post #146 of 167
Quote:
Originally Posted by justanotherskipro View Post

Carl, Actually that has been done countless times here at Epic. IMO, the best description of this can be found in Vagners work that is available through PSIA. My understanding of that is that just getting the ski tipped onto an edge requires a lateral force to be applied to the boot cuff. So it's levering in the lateral plane that occurs as a direct consequence of that force being applied to the boot cuff. When you draw the force vector it would not be parallel to the shin, it would be laterally perpendicular to it. Even the force coming back from the snow would involve a lateral force vector that would cause a torque that would take the ski /boot back to flat on the snow. If you need a visual image Grab a ski and place a boot into the binding and at rest the base will be parallel to the ground. Tip it over by moving the cuff three inches then let go. The ski will return to the base flat to the ground position.  Hopefully that explains that there are off axis (relative to the shin) force components involved in getting and keeping a ski tipped onto an edge. If we don't include them in the math the conclusion certainly would be that pressure is applied along the long axis of the shin but in reality those off axis force need to be there to explain how e tip a ski onto an edge.


Allright, there's a sideway force. Given a half metre lever (up to the knee) in order to resist 5 cm (half width of ski base), the sideways pressure on the knee is very very low. A force diagram would have made this very obvious.

What you were talking about in post 127 must have been another kind of sideways force if you feel that inside leg extension gives streneous sideways forces on the knee. It definitely sounds like your kind of inside leg extension is directed perpendicular to the slope regardless the amount of inner leg tipping.

If that is indeed how you perform your ILE, I would very much suggest you give OLF a try in order to save your knees while being able to ski without that a-frame.

I am still hoping that I misinterpreted the direction of the ILE force vector you are suggesting in post #127.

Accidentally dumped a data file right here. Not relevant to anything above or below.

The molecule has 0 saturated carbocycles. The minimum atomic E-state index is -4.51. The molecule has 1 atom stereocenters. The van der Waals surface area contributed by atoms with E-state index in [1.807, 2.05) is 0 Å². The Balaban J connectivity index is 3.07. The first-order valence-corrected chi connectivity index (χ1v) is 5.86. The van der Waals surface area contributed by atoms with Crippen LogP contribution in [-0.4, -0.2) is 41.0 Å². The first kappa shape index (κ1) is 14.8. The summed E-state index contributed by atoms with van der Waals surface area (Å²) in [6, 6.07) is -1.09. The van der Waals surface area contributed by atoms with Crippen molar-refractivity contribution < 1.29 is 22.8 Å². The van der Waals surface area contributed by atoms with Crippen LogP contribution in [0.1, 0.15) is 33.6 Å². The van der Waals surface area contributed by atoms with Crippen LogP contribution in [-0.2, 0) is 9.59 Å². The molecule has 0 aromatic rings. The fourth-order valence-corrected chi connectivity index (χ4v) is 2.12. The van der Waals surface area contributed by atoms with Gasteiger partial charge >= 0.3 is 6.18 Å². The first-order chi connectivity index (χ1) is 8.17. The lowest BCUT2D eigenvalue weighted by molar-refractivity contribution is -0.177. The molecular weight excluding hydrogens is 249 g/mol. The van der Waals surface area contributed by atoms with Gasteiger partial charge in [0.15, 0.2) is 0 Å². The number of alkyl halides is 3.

post #147 of 167

I'm going to try this differently. if the inside ski is only turning because of the edge purchase and edge angle, when we pick it up off the snow it would do the newtonian thing and fly off on a linear tangent. The fact that it doesn't and actually continues to follow the very same path say it's mechanical attachment to the rest of the body is the major reason why it's turning in the first place. That doesn't go away just because two footed stances have become more common than a one footed stance. Using that inside ski in a complimentary way doesn't change that either beyond adding some additional centripetal force to the entire system. All the hype and hoopla over the rule of parallels is interesting but doesn't change the basic reason why the inside ski turns. The fact that even up through the world cup we still see cup winners using a more vertical inside shin should also make you question the validity of posts that promote inside leg carving as more than it is. 

 


Edited by justanotherskipro - 6/9/11 at 6:20pm
post #148 of 167
Quote:
Originally Posted by justanotherskipro View Post

I'm going to try this differently. if the inside ski is only turning because of the edge purchase and edge angle, when we pick it up off the snow it would do the newtonian thing and fly off on a linear tangent. The fact that it doesn't and actually continues to follow the very same path say it's mechanical attachment to the rest of the body is the major reason why it's turning in the first place. That doesn't go away just because two footed stances have become more common than a one footed stance. Using that inside ski in a complimentary way doesn't change that either beyond adding some additional centripetal force to the entire system. All the hype and hoopla over the rule of parallels is interesting but doesn't change the basic reason why the inside ski turns. The fact that even up through the world cup we still see cup winners using a more vertical inside shin should also make you question the validity of posts that promote inside leg carving as more than it is. 

 

Well, "The Mentalist" doesn't come on for another 1/2 hour and I see there is a post who's validity is in question... 

 

Ok.  I'll have a look..

This is post 125..(edit. the reference to post 125 in the above quoted post was edited out before I could finish my quoting mad.gif)

Quote:
Originally Posted by justanotherskipro View Post

Interesting, why would keeping the inside shin more vertical (relative to the outside shin) facilitate less inside ski skidding?